Sunday, December 27, 2009

The Man Who Invented Christmas

The Man Who Invented Christmas by Les Standiford was not what I had expected. I did get some information I enjoyed from it, but I was disappointed overall. The subtitle is How Charles Dickens's A Christmas Carol Rescued His Career and Revived Our Holiday Spirits. I expected the whole book to be about that - what happened after A Christmas Carol came out and how it affected Dickens and our society. But the first third of the book was a general biography of Dickens. I understand giving some basic info as a background for the rest of the story, but a third of the book? That just seemed odd. Then, we finally get to A Christmas Carol, and get another third that's really more about publishing. It focused on how Dickens had to publish it himself, and had a lot of details about how that worked and his relationship with his publishers and how all of that worked back then. The the last third is when we finally get info on how people responded to it, the lasting impacts, and how it changed Dickens's career. That part was interesting, but it just took so long to get too. If you read this, check it out from the library (like I did) and then just start about two-thirds in, or just know what you'll be getting with the first part.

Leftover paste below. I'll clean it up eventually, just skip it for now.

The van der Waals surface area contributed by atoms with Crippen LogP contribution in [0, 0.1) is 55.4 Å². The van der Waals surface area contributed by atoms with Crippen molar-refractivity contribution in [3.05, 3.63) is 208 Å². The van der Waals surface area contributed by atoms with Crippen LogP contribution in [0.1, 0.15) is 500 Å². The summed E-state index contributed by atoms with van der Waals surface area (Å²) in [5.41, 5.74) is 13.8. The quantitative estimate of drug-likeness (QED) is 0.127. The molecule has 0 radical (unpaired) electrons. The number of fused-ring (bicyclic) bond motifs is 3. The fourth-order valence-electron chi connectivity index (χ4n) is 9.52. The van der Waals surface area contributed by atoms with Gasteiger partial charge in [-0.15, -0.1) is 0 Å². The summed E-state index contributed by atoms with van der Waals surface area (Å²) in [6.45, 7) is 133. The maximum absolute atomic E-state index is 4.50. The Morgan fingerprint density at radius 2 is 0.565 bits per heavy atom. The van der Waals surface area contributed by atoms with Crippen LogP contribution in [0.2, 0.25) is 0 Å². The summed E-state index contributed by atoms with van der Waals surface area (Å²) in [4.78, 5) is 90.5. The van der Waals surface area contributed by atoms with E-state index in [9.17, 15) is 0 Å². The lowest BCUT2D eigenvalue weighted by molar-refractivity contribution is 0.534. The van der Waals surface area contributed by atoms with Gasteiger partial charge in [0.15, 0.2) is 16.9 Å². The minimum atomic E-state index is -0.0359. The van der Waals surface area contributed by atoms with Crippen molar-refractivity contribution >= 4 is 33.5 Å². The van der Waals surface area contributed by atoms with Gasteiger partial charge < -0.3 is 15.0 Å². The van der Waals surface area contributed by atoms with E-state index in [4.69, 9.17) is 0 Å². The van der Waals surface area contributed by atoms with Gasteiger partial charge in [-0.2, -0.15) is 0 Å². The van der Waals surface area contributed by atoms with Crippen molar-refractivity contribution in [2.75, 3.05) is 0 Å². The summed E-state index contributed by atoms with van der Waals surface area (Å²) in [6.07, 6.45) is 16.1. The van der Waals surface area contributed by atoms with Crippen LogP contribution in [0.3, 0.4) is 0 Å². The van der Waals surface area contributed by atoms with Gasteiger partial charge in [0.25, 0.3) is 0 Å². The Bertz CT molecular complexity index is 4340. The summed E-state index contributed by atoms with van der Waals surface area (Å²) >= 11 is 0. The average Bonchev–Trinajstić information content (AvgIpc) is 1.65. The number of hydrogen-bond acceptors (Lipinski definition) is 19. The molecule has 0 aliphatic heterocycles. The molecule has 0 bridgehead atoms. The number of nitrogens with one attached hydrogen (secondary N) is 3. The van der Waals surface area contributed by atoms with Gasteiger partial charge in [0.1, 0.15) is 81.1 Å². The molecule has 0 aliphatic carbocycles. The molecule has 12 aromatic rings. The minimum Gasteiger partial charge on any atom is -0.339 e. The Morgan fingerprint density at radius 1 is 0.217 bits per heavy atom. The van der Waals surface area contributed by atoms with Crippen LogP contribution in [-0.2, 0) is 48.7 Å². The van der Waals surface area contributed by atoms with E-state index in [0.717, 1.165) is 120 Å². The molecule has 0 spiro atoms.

I did learn (or was reminded of) a few fun facts in the first part of the book. Oliver Twist can be considered the first Victorian novel and it's also the first novel with a child as the main character. Also, Dickens was selling his books to about 1/4 to 1/5 of the reading public! That's amazing. Issues of his serials sometimes sold 100,000 copies, which is what most of the NY Times best seller average.
Once we finally get to the Christmas section, Standiford tells us how Dickens created the tradition of turkey for Christmas dinner and ruined the goose industry. Prior to A Christmas Carol, most people had goose at Christmas dinner, but Scrooge buys a turkey for the Cratchits and it's been the most popular choice ever since. It was also interesting how prior to the Victorian age, Christmas wasn't widely celebrated. Easter was the big Christian holiday, since the day of Christ's birth wasn't (and still isn't) known. Christians took over the holiday in hopes of turning the pagan celebration of Saturnalia into something more pure. It grew during the Victorian times through both Dickens and Queen Victoria and Prince Albert. Albert was German, and made the tradition of the Christmas tree popular in England. So, I learned a few things, but overall was a little disappointed. It would have been better if it had a different title so you weren't expecting something else.

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